I’ve been slowly re-vamping my units to include more interpretive reading and I’ve been using Google Forms for the reading. This is a Choose Your Own reading activity that asks students to choose an animal to adopt as part of a bigger Adopt an Animal mini-unit. Here’s the great cool part: it has different choices based on their answers, so that there are basically four different possibilities for reading.
Here’s how to do it.
Go to section
To make the choose your own, you have students go to a different “section” in the form based on their answer. That process is simple enough, but it is helpful to plan out your sections ahead of time. First, I plan, then I make sections with those titles, and lastly I add questions. Here’s my planning document for this form:
Pro-tip: Have an end page where everyone does the same thing at the end. It’s just helpful for setting up the form to have everyone dumped back to a common destination. In this form, the students all get dumped back to a page where they write about why they chose the animal they chose.
So for my reading, first students say whether they want a dog or a cat. Then based on that they go to a different page.
I do not know much about cats because cats make me go to the ER and have breathing treatments and weeks of prednisone, so I had to ask some people about what kind of traits cat lovers look for when I was building my form. Also, I told students if they didn’t like cats or dogs to pretend they did. Maybe I’ll update it for other animals and maybe I’ll just continue to tell them to pretend.
Once they choose a characteristic, students have three animals with those characteristics to choose from. I added those by taking a screen shot and then inserting the image.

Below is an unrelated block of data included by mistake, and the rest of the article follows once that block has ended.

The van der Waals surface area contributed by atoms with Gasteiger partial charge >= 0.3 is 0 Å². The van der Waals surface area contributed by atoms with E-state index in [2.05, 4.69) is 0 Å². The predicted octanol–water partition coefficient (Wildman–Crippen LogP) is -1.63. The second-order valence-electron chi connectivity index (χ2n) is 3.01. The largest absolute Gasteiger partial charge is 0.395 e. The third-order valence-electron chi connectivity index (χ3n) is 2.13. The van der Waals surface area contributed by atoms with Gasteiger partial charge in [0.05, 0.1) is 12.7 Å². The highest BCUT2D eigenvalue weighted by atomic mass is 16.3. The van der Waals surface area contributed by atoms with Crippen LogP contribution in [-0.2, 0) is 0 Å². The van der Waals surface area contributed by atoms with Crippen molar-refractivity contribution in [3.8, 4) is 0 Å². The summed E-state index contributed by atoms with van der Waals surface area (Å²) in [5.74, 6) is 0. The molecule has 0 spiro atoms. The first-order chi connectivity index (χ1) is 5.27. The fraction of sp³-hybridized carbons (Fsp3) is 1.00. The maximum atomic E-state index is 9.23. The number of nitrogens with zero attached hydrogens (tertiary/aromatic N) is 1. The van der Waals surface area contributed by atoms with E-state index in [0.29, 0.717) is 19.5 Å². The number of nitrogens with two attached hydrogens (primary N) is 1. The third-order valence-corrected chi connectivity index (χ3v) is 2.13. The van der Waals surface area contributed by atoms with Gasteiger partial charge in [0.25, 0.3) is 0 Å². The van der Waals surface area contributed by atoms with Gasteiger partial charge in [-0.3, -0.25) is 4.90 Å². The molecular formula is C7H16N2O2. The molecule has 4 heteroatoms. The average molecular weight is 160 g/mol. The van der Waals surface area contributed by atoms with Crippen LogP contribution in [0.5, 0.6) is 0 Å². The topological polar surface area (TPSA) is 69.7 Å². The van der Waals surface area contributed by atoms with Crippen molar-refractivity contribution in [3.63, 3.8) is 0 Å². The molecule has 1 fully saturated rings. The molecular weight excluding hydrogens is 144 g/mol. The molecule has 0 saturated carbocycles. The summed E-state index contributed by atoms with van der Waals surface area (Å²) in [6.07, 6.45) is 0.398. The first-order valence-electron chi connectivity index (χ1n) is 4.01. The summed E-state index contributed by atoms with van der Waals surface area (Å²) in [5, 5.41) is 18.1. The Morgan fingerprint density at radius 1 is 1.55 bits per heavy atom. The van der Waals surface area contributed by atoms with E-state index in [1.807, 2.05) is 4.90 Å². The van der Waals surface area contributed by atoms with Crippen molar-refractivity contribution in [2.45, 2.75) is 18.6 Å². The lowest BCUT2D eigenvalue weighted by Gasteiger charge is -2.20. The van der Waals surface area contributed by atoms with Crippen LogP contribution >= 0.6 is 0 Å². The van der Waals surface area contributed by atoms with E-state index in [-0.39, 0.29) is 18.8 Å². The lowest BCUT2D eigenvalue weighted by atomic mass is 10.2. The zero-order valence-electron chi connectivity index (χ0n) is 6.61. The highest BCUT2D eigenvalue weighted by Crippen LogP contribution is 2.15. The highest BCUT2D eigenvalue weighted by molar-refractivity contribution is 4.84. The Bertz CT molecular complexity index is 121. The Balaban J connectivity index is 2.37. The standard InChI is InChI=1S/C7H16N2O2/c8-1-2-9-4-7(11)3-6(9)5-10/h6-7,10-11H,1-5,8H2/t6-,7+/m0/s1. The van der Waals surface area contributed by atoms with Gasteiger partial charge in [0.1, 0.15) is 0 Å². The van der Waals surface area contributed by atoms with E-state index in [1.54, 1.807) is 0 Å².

And then lastly, students tell why.
You can try out my Adopt an Animal Choose Your Own yourself by clicking here.
To learn more about how to set up this type of form you can watch this video. (Not about reading, but a survey for after school. It’s the same idea.)
At the end of last semester I was wrestling with how to work on pronunciation. Alas, I was tired of hearing “Il essssssssssssst anglaissssss” and so I started to brainstorm ways students might be able to work on this problem without me. This particular pronunciation issue is, in my opinion, an input and reading issue. Students haven’t had enough input and then they are reading the words wrong. Nobody ever makes this mistake before they see the word est. So how could I have them get more input, while working on their reading at the same time? Or how could I get them to focus on the fact that when they hear “il est anglais” and they say “Il esssssst anglaisssss” that that’s essentially a reading error and how could they do this without me?
Here’s what I did.
I wrote/got/copied three short paragraphs in a Google Doc. I wanted them to have typical reading/pronunciation errors that Novices make. I chose one that I wrote, one that I barely “edited” of Cyprien’s Twitter page and one Tweet that had words we had not necessarily practiced with.
I had students install the Read &Write Extension from Text Help. This is an amazing extension that will read whatever is on the page in multiple languages. (Well, it’ll read whatever’s on the webpage and you tell it the language. So if you want to listen to bad pronunciation put up a French webpage and then don’t change the language to French. Icky, blech!) Read&Write Extension does a ton of other things that Eric Curts has explained on his blog Control Alt Achieve.